A friend recently sent me an article from the June 29, 2013 Boston Globe about a New Hampshire woman who was accused of forcing her two young children to drink bleach. He knew my story (as do most of my friends) and sent it to me so we could reminisce about the good old days. He couldn’t believe I had yet to write about the bleach incident. I couldn’t believe it either. I have never stayed away from writing blogs about my unique parenting of either the kids or the dog. It must have been an oversight, and I suppose it’s time to come clean.
We were a family of early adopters when it came to new technology and gadgets. We also got a little too excited by “As Seen on TV” products. We bought the Cello Sealer, the Slice O Matic and Orange Clean. So when my son found the SodaStream on line about eight years ago, well before it became a must-have device in suburban kitchens, we did not hesitate. I was sick of carrying bottles of Poland Springs from the grocery store, and the thought of a personal carbonator brought back fond memories of dinners out at Pumpernicks with my grandparents in Miami Beach, where a thick, blue bottled carbonator was a fixture at every table .
We loved our SodaStream. The way we showed it off, we actually might have been partially responsible for most of the early sales (though I have a feeling they won’t be looking to give us a commission after this article). Our household went through a lot of fizzy water. We loved the noise of the gas being forced into the container. We loved the convenience of not carrying bottles from the grocery. We loved that we were being earth friendly. We even ordered extra bottles so we could keep a few filled with cold water in the refrigerator, ready to be pumped up and fizzed fresh. Everything was going so well (much better than the Cello Sealer).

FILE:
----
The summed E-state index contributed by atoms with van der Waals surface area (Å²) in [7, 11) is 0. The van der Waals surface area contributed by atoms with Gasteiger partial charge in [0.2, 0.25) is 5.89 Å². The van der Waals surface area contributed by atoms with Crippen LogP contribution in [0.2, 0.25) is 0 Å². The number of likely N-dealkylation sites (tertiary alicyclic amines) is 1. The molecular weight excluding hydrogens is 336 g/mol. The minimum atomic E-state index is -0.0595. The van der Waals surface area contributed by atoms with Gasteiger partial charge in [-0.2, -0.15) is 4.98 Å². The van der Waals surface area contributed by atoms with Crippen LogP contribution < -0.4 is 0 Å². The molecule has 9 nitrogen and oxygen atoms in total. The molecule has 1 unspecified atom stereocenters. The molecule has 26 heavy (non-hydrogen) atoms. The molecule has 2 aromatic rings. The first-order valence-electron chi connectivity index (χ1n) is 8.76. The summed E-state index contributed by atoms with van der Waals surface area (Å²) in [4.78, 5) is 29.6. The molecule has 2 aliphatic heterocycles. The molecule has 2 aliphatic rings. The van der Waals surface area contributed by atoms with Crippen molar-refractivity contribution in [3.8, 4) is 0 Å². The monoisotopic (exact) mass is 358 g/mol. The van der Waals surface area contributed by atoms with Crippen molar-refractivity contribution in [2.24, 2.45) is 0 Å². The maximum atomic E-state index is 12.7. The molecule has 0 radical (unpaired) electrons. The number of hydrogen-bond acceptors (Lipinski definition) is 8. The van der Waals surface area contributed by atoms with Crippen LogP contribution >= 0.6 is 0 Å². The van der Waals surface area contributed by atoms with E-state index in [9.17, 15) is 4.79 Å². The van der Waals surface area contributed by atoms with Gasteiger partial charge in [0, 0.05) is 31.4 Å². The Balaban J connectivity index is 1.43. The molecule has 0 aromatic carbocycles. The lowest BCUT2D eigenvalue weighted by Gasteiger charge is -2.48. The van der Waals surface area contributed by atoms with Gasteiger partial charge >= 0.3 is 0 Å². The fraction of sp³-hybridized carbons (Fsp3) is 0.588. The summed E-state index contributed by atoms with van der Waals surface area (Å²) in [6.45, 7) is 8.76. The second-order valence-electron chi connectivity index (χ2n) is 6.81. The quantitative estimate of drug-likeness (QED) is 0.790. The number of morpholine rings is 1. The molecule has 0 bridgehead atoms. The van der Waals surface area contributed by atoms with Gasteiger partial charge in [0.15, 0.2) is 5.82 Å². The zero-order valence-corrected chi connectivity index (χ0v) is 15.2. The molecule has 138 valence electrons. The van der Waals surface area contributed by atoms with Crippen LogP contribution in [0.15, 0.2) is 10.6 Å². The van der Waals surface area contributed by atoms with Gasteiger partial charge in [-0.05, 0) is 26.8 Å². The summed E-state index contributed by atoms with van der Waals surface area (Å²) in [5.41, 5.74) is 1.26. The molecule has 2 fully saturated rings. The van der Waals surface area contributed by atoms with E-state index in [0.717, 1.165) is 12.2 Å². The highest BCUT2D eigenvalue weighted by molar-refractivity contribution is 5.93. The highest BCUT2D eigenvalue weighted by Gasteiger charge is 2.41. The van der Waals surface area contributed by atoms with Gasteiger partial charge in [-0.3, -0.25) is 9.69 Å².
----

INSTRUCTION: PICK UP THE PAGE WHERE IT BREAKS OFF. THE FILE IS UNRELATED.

It was out of character that I noticed that the SodaStream bottles were getting a little gross, and that I set off to disinfect them, according to manufacturer’s instructions, with water and bleach. I have never been the tidy one in the house. Mike is the one who knows where everything is, who fluffs the pillows and the cushions, who complains about my piles, who notices the dirt. But this time it was me. I lined six SodaStream bottles up in the mudroom sink, filled them up about a quarter of the way with bleach, the rest with warm water. I put the caps on the bottles, and let them soak overnight. Or maybe I left them in the sink for a day or two. I choose not to remember.
I never noticed that the bottles were gone from the sink. I never gave them a second thought. But Mike saw filled water bottles with caps on them out of place in the mudroom when they belonged in the refrigerator, and he did his thing. It did not cross his mind that I would have initiated a cleaning project.
The call came on my cell phone: “Mom, I think I drank bleach!” Eddie croaked, his throat parched. As soon as he said it, I knew what happened. He had come home from school, made a B-line for the fridge and chugged the bleach water right from the bottle. Sure it smelled a little funny, but the smell didn’t register until he had gulped about half a bottle (once again proving the teenage brain is not fully developed).
Poison control, the ambulance, the emergency room. See what can happen when you let your family members drink from the bottle? It is not a lot of fun to be told by an EMT (incorrectly), “Lady, your son could die,” and have to explain that to your spouse on the cell as you are rushing to the closest hospital. Turns out, you don’t really hurt yourself by drinking a little bleach water, but I don’t advise it–it may cause a severe aversion to laundry.
The hospital interviewed my son privately to ask if his parents had forced him to drink bleach, if he had drunk bleach on purpose (to get away from his parents), or to find out if there was any deeper meaning to his drinking bleach. When they realized the kid was just about the happiest kid on the planet and his parents were just stupid, they let us all go home.
I blame my husband for the incident, and he blames me, but we are able to do so with a smile, because everything turned out ok. Our son survived and thrived, graduated college, eventually moved out of the house and is happily managing on his own (though laundry is not his forte).
We know that no no one was really at fault here, that sometimes a series of horrible miscommunications ends up in a disaster. But I often think about the blame game, and whether Mike and I could ever have gotten over this incident if things had not turned out so well. We were just plain old lucky I didn’t clean the bottles with Drano.